The Harvard study compares the nation's county-level COVID-19 deaths (as of April 4) with each county's corresponding long-term average concentrations of pollution particles smaller than 2.5 micrometers in diameter, also known as PM2.5 or "fine particulate" pollution.
The authors concluded that counties with just one more microgram per cubic meter in their average PM2.5 levels had, on average, a 15 percent higher mortality rate from COVID-19.
The results "underscore the importance of continuing to enforce existing air pollution regulations to protect human health both during and after the COVID-19 crisis," write the study's authors.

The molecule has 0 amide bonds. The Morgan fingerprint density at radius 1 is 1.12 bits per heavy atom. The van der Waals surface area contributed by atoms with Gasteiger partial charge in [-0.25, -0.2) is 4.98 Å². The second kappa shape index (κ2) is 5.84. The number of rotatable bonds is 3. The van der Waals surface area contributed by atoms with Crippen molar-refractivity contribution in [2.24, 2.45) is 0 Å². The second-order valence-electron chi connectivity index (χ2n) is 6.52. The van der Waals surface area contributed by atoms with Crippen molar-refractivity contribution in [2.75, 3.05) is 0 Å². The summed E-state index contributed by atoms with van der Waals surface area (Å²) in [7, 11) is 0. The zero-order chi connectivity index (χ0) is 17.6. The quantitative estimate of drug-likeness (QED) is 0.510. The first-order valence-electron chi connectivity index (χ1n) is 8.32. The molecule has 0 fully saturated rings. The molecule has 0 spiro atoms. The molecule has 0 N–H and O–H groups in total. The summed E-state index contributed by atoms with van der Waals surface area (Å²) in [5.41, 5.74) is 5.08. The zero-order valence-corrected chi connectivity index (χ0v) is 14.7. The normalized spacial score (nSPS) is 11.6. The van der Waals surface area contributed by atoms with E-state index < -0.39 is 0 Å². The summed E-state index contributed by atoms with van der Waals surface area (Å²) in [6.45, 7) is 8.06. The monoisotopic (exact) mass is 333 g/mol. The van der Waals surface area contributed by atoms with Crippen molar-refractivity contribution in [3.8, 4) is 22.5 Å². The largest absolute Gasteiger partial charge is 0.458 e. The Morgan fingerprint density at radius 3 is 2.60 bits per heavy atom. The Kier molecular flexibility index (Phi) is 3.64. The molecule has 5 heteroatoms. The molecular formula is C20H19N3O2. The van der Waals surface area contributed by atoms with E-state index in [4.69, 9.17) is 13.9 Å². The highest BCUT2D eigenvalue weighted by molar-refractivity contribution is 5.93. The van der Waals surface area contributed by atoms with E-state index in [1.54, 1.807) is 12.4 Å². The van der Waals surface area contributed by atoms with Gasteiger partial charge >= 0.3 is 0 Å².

Dust from worn tires, brake linings, and tailpipe exhaust make major highways one of the primary sources of PM2.5 pollution in cities. Some of the Commonwealth's worst ambient pollution levels are located in Boston’s Chinatown, home to chronically-congested entrances to the O’Neill tunnel and the I-90/I-93 interchange.
A 2019 study from the Union of Concerned Scientists found that Asian residents of Massachusetts generally breathe in 36 percent more PM2.5 pollution from traffic than the typical white Massachusetts resident; African American residents breathe about 34 percent more pollution, and Latinx resident breathe 26 percent more.